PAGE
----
Vopak USA changes Name to Univar USA.

Chemical Week: November 2002

Vopak USA, Kirkland, WA, has changed its name to Univar USA as a result of a split-off of the chemical distribution activities of Royal Vopak to form an independent company named Univar NV. The company’s core business is reportedly unaffected by the name change. Univar USA will continue to serve customers and suppliers in all major industries and markets as a full-service chemical distributor. The split-off was approved by shareholders on June 17, 2002. The name change to Univar USA Inc. became official on June 29, 2002. The company is headquartered in The Netherlands.

Dantoserve Preservatives new from Lonza.

HAPPI: October 2002

Lonza Performance Chemicals of the US has made available a new preservative platform for household and industrial applications. Called Dantoserve, the product features blends of hydantoins and benzisothizaolinones, which are safer than straight isothiazolinones and provide good activity against resistant organisms.

ISP going Private.

Chemical Week: November 2002

International Specialty Products announced that it has signed an agreement to sell its shares to Mr Heyman for  $10.30 per share in cash. The transaction has a value of approximately $130 million. Mr. Heyman currently beneficially owns approximately 80.9% of ISP's outstanding shares of stock.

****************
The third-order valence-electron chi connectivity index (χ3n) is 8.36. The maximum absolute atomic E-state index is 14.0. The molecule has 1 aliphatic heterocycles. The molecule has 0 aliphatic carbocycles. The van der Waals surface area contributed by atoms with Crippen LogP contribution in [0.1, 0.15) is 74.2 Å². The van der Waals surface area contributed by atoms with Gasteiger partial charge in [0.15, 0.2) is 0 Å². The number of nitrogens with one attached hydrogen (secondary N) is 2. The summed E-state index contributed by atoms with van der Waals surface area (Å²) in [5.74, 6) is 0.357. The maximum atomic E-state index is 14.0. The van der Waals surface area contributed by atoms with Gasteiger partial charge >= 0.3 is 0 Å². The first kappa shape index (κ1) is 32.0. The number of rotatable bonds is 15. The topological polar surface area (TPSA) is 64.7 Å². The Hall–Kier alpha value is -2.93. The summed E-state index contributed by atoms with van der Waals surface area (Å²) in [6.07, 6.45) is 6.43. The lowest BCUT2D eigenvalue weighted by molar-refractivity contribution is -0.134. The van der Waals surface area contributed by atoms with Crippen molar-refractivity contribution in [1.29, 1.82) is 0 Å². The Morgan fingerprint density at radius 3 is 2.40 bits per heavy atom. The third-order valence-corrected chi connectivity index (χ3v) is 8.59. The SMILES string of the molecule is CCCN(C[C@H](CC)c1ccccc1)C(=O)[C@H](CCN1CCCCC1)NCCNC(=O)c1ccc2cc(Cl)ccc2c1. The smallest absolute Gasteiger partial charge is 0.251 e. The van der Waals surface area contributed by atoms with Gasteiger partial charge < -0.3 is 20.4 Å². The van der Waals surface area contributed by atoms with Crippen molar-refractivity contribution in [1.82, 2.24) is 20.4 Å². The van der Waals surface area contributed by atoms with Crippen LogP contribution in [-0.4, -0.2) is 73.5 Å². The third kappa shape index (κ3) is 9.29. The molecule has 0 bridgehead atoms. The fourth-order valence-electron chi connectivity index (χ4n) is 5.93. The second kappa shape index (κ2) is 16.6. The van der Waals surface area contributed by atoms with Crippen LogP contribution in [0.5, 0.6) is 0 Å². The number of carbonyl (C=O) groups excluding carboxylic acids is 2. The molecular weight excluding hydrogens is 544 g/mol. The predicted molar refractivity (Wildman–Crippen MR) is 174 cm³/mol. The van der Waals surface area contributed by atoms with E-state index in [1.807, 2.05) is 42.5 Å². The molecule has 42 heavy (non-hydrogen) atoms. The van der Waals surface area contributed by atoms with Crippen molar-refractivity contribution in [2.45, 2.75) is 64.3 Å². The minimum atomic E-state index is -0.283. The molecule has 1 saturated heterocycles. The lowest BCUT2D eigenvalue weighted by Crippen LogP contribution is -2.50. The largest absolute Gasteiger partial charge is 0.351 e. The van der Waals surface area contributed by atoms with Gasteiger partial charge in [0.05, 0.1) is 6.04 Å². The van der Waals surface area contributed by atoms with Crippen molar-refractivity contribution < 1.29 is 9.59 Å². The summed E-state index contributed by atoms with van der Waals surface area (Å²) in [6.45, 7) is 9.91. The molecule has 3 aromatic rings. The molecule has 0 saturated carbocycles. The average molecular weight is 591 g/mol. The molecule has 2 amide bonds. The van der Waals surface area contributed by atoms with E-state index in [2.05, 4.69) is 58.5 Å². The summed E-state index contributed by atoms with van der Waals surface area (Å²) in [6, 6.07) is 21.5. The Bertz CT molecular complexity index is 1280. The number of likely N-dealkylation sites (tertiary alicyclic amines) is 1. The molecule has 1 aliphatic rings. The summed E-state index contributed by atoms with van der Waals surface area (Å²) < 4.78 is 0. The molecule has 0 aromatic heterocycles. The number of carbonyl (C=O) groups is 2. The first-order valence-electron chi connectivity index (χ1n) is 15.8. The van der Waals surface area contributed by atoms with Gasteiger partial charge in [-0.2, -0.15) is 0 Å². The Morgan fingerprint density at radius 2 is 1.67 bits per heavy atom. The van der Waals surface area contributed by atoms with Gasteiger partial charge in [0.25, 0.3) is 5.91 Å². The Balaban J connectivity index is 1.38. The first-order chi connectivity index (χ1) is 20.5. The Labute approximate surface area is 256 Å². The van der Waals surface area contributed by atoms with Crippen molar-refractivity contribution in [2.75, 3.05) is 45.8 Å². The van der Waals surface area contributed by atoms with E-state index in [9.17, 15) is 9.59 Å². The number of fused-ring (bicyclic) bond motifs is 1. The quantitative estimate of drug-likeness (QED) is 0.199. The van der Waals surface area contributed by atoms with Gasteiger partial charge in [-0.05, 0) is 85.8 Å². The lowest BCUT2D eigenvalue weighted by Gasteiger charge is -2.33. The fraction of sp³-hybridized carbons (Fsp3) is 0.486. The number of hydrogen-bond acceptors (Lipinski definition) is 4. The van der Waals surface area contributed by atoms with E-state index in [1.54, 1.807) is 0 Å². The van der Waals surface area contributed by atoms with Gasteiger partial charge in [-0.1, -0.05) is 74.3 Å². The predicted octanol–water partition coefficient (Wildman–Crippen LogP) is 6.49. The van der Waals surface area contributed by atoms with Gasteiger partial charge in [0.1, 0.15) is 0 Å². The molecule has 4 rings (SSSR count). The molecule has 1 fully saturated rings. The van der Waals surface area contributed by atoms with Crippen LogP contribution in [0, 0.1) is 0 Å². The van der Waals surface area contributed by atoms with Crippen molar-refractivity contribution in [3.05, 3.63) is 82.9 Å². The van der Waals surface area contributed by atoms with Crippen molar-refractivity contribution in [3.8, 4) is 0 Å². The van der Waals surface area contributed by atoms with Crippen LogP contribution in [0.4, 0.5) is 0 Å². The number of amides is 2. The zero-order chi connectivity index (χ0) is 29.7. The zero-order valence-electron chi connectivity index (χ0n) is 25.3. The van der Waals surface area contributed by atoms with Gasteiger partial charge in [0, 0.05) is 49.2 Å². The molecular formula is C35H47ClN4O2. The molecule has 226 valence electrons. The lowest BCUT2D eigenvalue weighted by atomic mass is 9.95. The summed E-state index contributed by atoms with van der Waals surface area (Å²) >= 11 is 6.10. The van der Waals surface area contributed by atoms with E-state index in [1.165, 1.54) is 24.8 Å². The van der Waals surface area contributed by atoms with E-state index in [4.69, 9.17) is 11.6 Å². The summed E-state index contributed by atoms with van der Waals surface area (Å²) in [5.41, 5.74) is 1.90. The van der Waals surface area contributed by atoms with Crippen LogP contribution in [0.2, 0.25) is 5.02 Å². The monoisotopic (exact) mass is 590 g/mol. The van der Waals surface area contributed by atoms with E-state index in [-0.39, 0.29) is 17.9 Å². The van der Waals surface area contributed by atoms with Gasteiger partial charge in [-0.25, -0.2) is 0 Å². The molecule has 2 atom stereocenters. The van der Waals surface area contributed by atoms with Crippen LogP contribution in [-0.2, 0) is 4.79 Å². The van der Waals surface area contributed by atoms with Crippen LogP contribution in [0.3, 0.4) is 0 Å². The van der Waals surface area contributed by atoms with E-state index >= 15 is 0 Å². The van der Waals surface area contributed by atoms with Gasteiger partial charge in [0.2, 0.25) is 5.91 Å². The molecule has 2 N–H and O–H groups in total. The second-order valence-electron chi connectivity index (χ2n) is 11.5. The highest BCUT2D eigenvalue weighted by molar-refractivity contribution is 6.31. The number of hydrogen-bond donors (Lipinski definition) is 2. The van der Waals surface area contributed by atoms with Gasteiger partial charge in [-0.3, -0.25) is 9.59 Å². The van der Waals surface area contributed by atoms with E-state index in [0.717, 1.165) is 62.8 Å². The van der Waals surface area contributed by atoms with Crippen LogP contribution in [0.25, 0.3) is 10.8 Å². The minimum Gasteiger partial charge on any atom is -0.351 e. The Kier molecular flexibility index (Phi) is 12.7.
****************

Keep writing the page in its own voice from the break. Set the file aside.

ISP Launches Nuosept 44 as Preservative.

Chemical Market Reporter: October 2002

International Specialty Products Inc has launched Nuosept 44, a new preservative as part of its Biotrend biocides product range. Nuosept 44 is an aqueous solution of sodium hydroxymethylglycinate, which acts as an effective antimicrobial agent against bacteria and fungi in industrial applications. Nuosept 44 can be used in water-based applications in adhesives, coatings, liquid detergents, dishwashing liquids and cleaning products.


Potential Litigation creates concern for Wood Preservative Industry.

Chemical Market Reporter: October 2002

Although makers of wood preserving chemicals have agreed to phase out arsenic-based preservatives used in residential treated wood products by the start of 2004, related litigation seems to be gathering speed as companies that have made or sold wood products treated with chromated copper arsenate (CCA) become targets of class action lawsuits. Georgia Pacific has two lawsuits pending in Alabama, one of them a class action. Universal Forest Products Inc (UFP) and Home Depot Inc also have litigation pending. A UFP representative says every bit of information that has emerged has reaffirmed the safety of CCA-treated wood.

The president of the American Wood Preservatives Institute is confident that courts will not sustain any class action. The AWPI has been named as a defendant in a Florida complaint seeking class-action status. Some industry observers concede the matter makes them nervous. In Feb, the EPA agreed to phase out arsenic-treated wood by 31 Dec 2003. CCA has been in use since the 1940s. Elementis is predicting that the EPA decision reduce worldwide demand for chromium chemicals by 5% in 2002, with US demand expected to fall by 30%. The company says global sales of its chromium unit will fall 15% by 2004. Sales were $205 M in 2002. 71,700 tonnes of CCA were used in the US in 1999, and 60,000-65,000 tonnes in W Europe.